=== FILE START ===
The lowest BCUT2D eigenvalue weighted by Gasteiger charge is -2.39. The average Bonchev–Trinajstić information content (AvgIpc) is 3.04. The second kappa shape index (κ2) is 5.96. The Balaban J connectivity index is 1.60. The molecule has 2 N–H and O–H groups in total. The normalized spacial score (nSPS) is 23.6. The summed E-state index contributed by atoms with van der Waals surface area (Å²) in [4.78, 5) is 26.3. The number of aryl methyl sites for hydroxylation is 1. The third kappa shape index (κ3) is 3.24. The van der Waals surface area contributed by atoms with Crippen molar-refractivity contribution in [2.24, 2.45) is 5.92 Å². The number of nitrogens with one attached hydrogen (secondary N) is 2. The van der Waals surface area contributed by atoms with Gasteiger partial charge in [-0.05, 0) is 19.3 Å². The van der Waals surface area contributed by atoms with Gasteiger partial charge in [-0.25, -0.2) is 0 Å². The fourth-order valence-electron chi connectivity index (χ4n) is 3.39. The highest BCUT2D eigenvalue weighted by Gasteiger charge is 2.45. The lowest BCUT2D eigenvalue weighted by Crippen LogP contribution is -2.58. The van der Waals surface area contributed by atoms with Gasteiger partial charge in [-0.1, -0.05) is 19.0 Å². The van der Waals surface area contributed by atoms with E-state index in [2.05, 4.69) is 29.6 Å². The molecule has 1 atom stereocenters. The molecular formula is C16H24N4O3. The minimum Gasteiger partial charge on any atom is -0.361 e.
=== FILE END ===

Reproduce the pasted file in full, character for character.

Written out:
The lowest BCUT2D eigenvalue weighted by Gasteiger charge is -2.39. The average Bonchev–Trinajstić information content (AvgIpc) is 3.04. The second kappa shape index (κ2) is 5.96. The Balaban J connectivity index is 1.60. The molecule has 2 N–H and O–H groups in total. The normalized spacial score (nSPS) is 23.6. The summed E-state index contributed by atoms with van der Waals surface area (Å²) in [4.78, 5) is 26.3. The number of aryl methyl sites for hydroxylation is 1. The third kappa shape index (κ3) is 3.24. The van der Waals surface area contributed by atoms with Crippen molar-refractivity contribution in [2.24, 2.45) is 5.92 Å². The number of nitrogens with one attached hydrogen (secondary N) is 2. The van der Waals surface area contributed by atoms with Gasteiger partial charge in [-0.05, 0) is 19.3 Å². The van der Waals surface area contributed by atoms with Gasteiger partial charge in [-0.25, -0.2) is 0 Å². The fourth-order valence-electron chi connectivity index (χ4n) is 3.39. The highest BCUT2D eigenvalue weighted by Gasteiger charge is 2.45. The lowest BCUT2D eigenvalue weighted by Crippen LogP contribution is -2.58. The van der Waals surface area contributed by atoms with Gasteiger partial charge in [-0.1, -0.05) is 19.0 Å². The van der Waals surface area contributed by atoms with E-state index in [2.05, 4.69) is 29.6 Å². The molecule has 1 atom stereocenters. The molecular formula is C16H24N4O3. The minimum Gasteiger partial charge on any atom is -0.361 e.